In October 1984, the National Transportation Safety Board (NTSB) issued its report on the accident. The probable cause of the accident was the detonation of debris-laden high temperature special effects explosions too near to a low-flying helicopter, leading to foreign object damage to one rotor blade and delamination due to heat to the other rotor blade, the separation of the helicopter's tail rotor assembly, and the uncontrolled descent of the helicopter. The proximity of the helicopter to the special effects explosions was due to the failure to establish direct communications and coordination between the pilot, who was in command of the helicopter operation, and the film director, who was in charge of the filming operation.[17]

The Federal Aviation Administration (FAA) had just instituted regulations the previous March to define how aircraft were to be regulated during film and television productions. The new regulations, however, only covered fixed-wing aircraft and not helicopters. As a result of the fatal accident, the NTSB recommended that the terms be extended to apply to all types of aircraft.[17] In response, the FAA "amend[ed] Order 8440.5A, Chapter 14, Section 5 to clarify and emphasize that helicopter low-level movie making operations do require a certificate of waiver"; this language was officially incorporated in 1986.[18]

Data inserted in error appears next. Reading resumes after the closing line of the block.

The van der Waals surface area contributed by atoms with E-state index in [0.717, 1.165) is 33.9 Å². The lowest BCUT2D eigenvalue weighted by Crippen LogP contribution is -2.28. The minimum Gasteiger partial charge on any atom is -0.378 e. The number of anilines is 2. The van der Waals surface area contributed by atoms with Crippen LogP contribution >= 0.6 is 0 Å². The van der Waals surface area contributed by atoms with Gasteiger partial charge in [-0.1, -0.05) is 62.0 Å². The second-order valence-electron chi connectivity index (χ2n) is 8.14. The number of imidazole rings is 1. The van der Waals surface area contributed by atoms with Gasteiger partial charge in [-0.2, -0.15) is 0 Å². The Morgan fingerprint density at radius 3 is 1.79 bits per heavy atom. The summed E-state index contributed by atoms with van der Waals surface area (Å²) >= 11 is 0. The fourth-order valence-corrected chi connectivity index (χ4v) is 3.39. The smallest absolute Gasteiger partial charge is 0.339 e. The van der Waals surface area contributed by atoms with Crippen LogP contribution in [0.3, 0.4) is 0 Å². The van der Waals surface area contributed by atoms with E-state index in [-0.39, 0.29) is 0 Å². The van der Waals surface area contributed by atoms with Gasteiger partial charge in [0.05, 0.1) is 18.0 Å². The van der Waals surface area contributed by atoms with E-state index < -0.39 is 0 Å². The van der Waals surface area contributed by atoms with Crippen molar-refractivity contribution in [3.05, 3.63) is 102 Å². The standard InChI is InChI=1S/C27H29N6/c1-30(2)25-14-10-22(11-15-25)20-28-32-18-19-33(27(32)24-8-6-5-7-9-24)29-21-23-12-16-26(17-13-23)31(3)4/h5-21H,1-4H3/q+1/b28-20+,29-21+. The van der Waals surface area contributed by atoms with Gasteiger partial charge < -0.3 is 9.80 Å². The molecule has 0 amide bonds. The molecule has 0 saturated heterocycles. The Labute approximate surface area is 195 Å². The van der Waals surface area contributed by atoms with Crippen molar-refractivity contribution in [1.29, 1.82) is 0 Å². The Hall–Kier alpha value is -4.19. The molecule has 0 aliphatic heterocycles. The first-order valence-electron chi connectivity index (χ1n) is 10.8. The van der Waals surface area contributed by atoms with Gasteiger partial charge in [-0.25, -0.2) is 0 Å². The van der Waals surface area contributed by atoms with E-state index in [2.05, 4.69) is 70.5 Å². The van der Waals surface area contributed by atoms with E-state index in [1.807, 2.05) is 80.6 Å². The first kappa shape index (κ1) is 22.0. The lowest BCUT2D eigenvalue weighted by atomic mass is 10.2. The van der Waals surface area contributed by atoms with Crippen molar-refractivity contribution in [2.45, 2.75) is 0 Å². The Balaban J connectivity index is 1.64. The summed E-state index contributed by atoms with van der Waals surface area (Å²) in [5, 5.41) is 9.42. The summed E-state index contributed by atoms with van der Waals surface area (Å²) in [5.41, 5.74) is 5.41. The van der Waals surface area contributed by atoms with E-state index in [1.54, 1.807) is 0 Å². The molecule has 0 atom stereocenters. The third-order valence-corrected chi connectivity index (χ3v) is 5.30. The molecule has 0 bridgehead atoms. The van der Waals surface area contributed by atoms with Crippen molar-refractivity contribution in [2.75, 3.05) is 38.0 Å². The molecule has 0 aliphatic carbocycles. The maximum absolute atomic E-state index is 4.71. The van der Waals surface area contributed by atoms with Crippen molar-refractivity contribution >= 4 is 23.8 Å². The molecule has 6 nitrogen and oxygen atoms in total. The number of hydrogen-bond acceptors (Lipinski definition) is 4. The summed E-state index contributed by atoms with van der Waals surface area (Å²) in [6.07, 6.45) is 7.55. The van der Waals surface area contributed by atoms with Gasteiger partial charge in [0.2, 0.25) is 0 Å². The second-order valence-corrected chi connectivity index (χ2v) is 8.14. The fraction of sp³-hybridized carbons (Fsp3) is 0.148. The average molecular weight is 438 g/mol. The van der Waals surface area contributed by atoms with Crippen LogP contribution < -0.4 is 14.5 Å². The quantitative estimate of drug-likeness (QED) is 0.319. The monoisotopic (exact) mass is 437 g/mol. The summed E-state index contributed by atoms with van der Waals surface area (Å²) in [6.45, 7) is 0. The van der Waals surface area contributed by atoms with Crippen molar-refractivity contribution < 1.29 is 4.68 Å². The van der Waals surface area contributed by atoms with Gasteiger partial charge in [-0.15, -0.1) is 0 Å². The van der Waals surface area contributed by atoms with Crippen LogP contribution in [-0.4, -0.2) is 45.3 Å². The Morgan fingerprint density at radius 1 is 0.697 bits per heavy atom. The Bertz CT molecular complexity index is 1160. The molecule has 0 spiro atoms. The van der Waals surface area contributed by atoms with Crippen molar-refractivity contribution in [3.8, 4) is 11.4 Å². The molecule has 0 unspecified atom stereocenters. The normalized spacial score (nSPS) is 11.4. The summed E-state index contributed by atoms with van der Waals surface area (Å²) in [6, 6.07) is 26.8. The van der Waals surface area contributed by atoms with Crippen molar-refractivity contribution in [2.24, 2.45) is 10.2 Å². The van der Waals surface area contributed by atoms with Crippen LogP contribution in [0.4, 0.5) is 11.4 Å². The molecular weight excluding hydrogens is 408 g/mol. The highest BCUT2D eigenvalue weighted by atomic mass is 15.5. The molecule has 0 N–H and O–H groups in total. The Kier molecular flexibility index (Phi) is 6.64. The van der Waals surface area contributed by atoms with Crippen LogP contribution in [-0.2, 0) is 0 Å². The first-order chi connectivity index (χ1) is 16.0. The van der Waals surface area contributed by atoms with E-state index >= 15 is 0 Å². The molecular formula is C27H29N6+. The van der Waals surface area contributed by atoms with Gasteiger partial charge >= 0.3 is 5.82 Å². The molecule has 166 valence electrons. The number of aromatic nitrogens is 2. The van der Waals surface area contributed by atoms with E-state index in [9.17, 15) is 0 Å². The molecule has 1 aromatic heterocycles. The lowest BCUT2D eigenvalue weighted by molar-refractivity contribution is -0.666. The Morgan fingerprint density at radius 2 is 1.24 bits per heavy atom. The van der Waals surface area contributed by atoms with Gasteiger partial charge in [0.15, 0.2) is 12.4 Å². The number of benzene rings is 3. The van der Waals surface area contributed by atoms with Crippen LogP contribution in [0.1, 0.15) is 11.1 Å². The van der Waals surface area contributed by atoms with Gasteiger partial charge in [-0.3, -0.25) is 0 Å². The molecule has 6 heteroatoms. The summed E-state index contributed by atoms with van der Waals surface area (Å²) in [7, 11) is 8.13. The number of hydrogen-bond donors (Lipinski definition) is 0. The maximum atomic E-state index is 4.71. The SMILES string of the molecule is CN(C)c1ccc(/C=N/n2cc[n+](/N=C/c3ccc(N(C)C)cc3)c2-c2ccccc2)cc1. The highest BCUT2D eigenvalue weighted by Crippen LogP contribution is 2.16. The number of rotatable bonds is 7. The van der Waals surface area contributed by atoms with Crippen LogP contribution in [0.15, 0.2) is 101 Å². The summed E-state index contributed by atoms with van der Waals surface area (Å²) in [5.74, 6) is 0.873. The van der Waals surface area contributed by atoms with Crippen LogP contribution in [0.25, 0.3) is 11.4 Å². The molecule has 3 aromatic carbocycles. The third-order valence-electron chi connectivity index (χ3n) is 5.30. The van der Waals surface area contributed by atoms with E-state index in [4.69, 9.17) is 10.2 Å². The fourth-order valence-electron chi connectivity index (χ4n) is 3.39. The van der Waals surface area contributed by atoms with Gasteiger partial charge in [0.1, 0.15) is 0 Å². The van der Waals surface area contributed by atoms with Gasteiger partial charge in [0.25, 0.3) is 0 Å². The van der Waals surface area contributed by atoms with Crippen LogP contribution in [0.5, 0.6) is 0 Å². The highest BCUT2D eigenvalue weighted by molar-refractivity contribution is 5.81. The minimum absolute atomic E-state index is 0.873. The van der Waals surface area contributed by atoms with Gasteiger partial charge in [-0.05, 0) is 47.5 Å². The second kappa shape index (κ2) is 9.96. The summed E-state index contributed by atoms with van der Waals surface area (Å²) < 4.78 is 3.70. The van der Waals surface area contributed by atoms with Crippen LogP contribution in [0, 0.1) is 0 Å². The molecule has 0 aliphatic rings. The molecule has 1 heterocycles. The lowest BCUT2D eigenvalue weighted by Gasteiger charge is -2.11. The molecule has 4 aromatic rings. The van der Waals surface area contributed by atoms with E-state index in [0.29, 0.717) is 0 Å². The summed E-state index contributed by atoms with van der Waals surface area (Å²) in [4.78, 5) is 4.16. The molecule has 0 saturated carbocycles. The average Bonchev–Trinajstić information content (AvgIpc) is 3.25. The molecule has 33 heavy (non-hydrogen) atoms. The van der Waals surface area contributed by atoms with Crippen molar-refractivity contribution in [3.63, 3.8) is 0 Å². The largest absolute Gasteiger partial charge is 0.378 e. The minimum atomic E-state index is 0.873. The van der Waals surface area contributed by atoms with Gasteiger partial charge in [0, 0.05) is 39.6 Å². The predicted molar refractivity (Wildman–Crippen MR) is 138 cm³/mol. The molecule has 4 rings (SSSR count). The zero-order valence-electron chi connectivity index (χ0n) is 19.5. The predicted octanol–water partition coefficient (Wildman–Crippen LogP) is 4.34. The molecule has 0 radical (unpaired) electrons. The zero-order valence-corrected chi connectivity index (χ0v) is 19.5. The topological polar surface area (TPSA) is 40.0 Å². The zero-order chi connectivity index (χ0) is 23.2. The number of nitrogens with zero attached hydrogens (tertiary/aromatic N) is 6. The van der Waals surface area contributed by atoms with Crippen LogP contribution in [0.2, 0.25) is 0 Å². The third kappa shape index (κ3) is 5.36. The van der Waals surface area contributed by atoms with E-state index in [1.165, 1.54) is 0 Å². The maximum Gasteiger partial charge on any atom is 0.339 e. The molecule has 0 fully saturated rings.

The accident led to civil and criminal action against the filmmakers which lasted nearly a decade. Le's father, Daniel Lee, testified that he heard Landis instructing the helicopter to fly lower.[19] All four parents testified that they were never told that there would be helicopters or explosives on set, and they had been reassured that there would be no danger, only noise.[20] Lee, who had survived the Vietnam War and immigrated with his wife to the United States, was horrified when the explosions began on the Vietnamese village set, bringing back memories of the war.[12][21]